Reasonable Suspicion

Under the U.S. Supreme Court case, Terry v. Ohio, 392 U.S. 1, 88 S.Ct. 1868, 20 L.Ed.2d 889, a police officer may stop a motorist where circumstances give rise to a “reasonable suspicion” that the motorist is involved in criminal activity. Where an officer stops a vehicle without reasonable suspicion, any evidence related to a drunk-driving charge should be “suppressed” by the court. Suppression of a DUI chemical test will usually result in dismissal of the case by the district attorney.

DUI Chemical Test

Colorado law requires that a duplicate sample be taken where a blood or breath test is administered. Testing of blood and breath alcohol samples has progressed significantly over the last twenty years–but errors still occur. It  is always a good idea for anyone accused of a DUI to have the duplicate sample retested. Significant variations in alcohol content between the primary and duplicate sample may warrant throwing out the DUI chemical test altogether, thereby seriously weakening the state’s case against the accused.

Probable Cause: Under Colorado’s Express Consent law

A police officer must have probable cause to require a driver to take a chemical test. Halter v. Dept. of Revenue, 857 P.2d 535 (Colo. App. 1993).  As with reasonable suspicion, all relevant police reports should be examined to determine whether probable cause to test existed. In the absence of probable cause, appropriate motions should be filed with the court to seek suppression of the incriminating chemical test.  No evidence, no case!

Absorption and Elimination

Usually, in order to convict a driver of a DUI, DWAI or DUID, the state must prove that the accused of  was impaired or intoxicated at the time of driving. The science of alcohol metabolism is very complex. DUI prosecutors rely on a number of assumptions about alcohol consumption that are not true for everyone.  Accurate consideration of individual absorption and elimination characteristics often shows that an individual accused of drunk driving was, in fact, not intoxicated at the time of driving. You will need a toxicologist from a certified laboratory to use this defense.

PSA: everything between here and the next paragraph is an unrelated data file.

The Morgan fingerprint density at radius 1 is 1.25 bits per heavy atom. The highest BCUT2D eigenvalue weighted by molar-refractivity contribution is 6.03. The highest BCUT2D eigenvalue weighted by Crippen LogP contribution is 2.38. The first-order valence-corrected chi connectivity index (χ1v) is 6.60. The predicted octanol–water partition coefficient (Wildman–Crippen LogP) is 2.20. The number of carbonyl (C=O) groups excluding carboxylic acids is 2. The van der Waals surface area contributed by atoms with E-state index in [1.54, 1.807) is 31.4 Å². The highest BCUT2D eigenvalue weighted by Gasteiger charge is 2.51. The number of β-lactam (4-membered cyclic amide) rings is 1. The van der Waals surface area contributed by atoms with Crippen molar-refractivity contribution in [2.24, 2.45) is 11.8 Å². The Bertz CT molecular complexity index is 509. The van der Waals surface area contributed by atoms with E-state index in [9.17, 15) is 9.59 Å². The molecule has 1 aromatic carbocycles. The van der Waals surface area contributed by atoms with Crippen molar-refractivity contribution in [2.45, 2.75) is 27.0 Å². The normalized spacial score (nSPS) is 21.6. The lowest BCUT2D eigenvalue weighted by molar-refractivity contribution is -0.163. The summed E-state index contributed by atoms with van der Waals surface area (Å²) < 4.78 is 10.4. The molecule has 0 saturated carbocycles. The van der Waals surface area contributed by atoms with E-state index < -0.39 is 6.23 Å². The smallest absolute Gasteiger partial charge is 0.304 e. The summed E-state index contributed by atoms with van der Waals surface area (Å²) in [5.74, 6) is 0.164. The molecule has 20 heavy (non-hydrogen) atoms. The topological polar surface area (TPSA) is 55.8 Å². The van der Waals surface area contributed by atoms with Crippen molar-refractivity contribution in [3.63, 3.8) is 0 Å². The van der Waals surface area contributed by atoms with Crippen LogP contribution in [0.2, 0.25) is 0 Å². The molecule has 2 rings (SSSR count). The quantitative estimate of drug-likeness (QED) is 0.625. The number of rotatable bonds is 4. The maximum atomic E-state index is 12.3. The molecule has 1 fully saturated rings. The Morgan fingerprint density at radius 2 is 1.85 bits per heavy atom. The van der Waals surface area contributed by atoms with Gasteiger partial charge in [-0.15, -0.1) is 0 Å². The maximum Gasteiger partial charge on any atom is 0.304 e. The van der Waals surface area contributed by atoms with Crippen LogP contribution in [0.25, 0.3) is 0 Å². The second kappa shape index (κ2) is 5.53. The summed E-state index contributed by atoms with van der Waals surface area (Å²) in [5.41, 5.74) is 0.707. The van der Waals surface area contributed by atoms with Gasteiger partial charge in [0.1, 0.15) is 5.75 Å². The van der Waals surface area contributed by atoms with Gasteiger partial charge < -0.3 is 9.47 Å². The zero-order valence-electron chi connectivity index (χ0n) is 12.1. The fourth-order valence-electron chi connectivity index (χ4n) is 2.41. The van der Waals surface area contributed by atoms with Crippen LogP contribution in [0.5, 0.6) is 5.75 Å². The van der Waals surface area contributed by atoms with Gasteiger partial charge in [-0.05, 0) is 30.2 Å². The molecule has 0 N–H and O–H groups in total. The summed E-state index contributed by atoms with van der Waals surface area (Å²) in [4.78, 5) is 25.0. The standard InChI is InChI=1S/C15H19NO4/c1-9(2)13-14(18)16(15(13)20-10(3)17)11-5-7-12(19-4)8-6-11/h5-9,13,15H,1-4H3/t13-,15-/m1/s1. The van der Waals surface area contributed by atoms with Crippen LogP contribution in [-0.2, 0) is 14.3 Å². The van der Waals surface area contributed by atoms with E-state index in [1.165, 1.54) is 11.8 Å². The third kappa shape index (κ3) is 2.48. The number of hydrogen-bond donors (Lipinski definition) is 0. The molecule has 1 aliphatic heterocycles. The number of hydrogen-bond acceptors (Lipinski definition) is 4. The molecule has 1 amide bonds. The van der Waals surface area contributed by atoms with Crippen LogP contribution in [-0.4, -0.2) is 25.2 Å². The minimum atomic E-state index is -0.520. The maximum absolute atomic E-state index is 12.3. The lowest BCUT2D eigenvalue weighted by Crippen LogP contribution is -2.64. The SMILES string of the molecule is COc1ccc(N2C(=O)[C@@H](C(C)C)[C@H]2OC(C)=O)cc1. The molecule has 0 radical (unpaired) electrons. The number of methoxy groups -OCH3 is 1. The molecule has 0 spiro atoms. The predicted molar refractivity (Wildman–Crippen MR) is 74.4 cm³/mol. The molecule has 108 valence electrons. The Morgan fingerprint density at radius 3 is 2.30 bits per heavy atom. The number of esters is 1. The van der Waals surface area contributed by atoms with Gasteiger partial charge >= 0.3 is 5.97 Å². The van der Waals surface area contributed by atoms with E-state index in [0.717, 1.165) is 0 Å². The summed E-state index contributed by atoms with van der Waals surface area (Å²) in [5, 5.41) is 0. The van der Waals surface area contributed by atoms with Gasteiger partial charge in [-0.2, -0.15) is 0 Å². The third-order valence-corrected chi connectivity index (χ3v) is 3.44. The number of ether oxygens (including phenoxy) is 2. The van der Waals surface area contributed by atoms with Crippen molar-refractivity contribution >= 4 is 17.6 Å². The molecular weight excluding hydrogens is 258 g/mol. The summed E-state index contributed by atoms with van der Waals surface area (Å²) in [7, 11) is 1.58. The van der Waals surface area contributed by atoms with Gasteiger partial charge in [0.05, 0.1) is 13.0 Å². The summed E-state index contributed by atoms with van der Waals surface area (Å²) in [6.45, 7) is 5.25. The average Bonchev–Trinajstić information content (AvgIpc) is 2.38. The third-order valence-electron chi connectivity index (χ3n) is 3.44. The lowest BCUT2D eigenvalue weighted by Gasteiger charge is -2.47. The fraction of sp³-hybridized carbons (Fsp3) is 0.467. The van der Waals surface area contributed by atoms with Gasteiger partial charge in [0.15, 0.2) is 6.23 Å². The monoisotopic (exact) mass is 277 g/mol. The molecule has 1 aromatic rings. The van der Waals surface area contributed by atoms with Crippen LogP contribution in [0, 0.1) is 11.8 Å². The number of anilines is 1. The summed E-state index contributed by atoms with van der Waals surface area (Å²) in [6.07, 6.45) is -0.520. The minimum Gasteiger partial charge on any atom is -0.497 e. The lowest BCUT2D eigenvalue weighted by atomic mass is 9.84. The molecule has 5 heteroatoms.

Violations of Statutes and Agency Rules

The agencies charged with enforcing DUI laws in Colorado all have regulations dictating how drunk-driving laws are to be enforced. In defending a person accused of a DUI, care should be taken to become familiar with all relevant agency regulations. Demand strict compliance with these regulations at all stages of the process.

Types of Violations: “DUI Per Se”

In Colorado, drivers may be prosecuted for DUI or DUID even if they refused to take a chemical test when stopped by the police.  Section 42-4-1301 sets forth two types of DUI charges in Colorado.  Most drivers stopped for DUI will be charged with both types of violations by police to increase the chances of  conviction.

The first, more traditional prosecution, relies on outward indications of driving while intoxicated–that is, poor coordination, “blood shot, watery eyes” and “slurred speech.” This type of prosecution does not require a chemical test for conviction, although a chemical test can be used to establish a “presumption” of guilt. The second drunk driving charge, “DUI per se” discussed below, requires that the prosecution  prove that the driver drove with an alcohol level above legal limits.

Colorado has set two BAC limits.  Above 0.05 BAC, a driver is automatically considered to be DWAI. Above a 0.10 BAC. a driver is considered to be DUI.  Limits are lower for “underage” drivers and Colorado driver’s license drivers.  “DUI per se” refers specifically to a violation under section 42-4-1301(2)(a), C.R.S.  Under the per se statute, a driver can be convicted of drunk driving solely upon proof that a level of 0.10 BAC was reached within two hours of driving.

All persons charged with alcohol-related driving offenses should consider a retest of their blood or breath sample. Errors in testing sometimes occur that can invalidate the test, possibly resulting in dismissal of the case.  We haven’t mentioned any limits for drugs here because there are none. If a urine, saliva or blood sample comes back positive for intoxicating drugs, Colorado DAs consider a person to be DUID, even if they were not “high” at the time of driving!



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___________________________
H. Michael Steinberg Esq.
Attorney and Counselor at Law
The Colorado Criminal Defense Law Firm of H. Michael Steinberg
A Denver, Colorado Lawyer Focused Exclusively On
Colorado Criminal Law For Over 30 Years.